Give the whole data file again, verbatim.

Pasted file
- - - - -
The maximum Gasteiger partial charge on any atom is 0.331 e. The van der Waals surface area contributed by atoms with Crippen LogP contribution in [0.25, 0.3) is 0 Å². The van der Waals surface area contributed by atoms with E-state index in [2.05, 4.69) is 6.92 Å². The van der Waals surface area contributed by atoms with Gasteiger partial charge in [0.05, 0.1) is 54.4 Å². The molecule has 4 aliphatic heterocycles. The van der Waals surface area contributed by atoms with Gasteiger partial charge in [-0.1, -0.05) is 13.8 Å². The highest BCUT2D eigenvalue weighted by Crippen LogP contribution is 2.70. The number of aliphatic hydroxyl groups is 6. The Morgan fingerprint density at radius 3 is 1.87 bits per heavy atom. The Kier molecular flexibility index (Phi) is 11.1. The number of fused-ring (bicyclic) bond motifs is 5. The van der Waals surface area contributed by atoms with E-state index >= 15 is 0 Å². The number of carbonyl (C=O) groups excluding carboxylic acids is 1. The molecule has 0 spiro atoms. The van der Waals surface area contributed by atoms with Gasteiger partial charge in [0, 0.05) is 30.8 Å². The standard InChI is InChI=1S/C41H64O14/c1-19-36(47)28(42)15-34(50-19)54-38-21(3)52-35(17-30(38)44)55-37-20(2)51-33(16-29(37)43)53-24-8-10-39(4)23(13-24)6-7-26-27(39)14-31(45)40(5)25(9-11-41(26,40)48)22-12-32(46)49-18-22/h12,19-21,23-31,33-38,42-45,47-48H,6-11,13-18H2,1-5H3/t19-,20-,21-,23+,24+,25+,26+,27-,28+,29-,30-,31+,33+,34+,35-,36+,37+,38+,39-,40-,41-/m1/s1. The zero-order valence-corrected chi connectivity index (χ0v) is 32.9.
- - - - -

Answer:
The maximum Gasteiger partial charge on any atom is 0.331 e. The van der Waals surface area contributed by atoms with Crippen LogP contribution in [0.25, 0.3) is 0 Å². The van der Waals surface area contributed by atoms with E-state index in [2.05, 4.69) is 6.92 Å². The van der Waals surface area contributed by atoms with Gasteiger partial charge in [0.05, 0.1) is 54.4 Å². The molecule has 4 aliphatic heterocycles. The van der Waals surface area contributed by atoms with Gasteiger partial charge in [-0.1, -0.05) is 13.8 Å². The highest BCUT2D eigenvalue weighted by Crippen LogP contribution is 2.70. The number of aliphatic hydroxyl groups is 6. The Morgan fingerprint density at radius 3 is 1.87 bits per heavy atom. The Kier molecular flexibility index (Phi) is 11.1. The number of fused-ring (bicyclic) bond motifs is 5. The van der Waals surface area contributed by atoms with E-state index >= 15 is 0 Å². The number of carbonyl (C=O) groups excluding carboxylic acids is 1. The molecule has 0 spiro atoms. The van der Waals surface area contributed by atoms with Gasteiger partial charge in [0, 0.05) is 30.8 Å². The standard InChI is InChI=1S/C41H64O14/c1-19-36(47)28(42)15-34(50-19)54-38-21(3)52-35(17-30(38)44)55-37-20(2)51-33(16-29(37)43)53-24-8-10-39(4)23(13-24)6-7-26-27(39)14-31(45)40(5)25(9-11-41(26,40)48)22-12-32(46)49-18-22/h12,19-21,23-31,33-38,42-45,47-48H,6-11,13-18H2,1-5H3/t19-,20-,21-,23+,24+,25+,26+,27-,28+,29-,30-,31+,33+,34+,35-,36+,37+,38+,39-,40-,41-/m1/s1. The zero-order valence-corrected chi connectivity index (χ0v) is 32.9.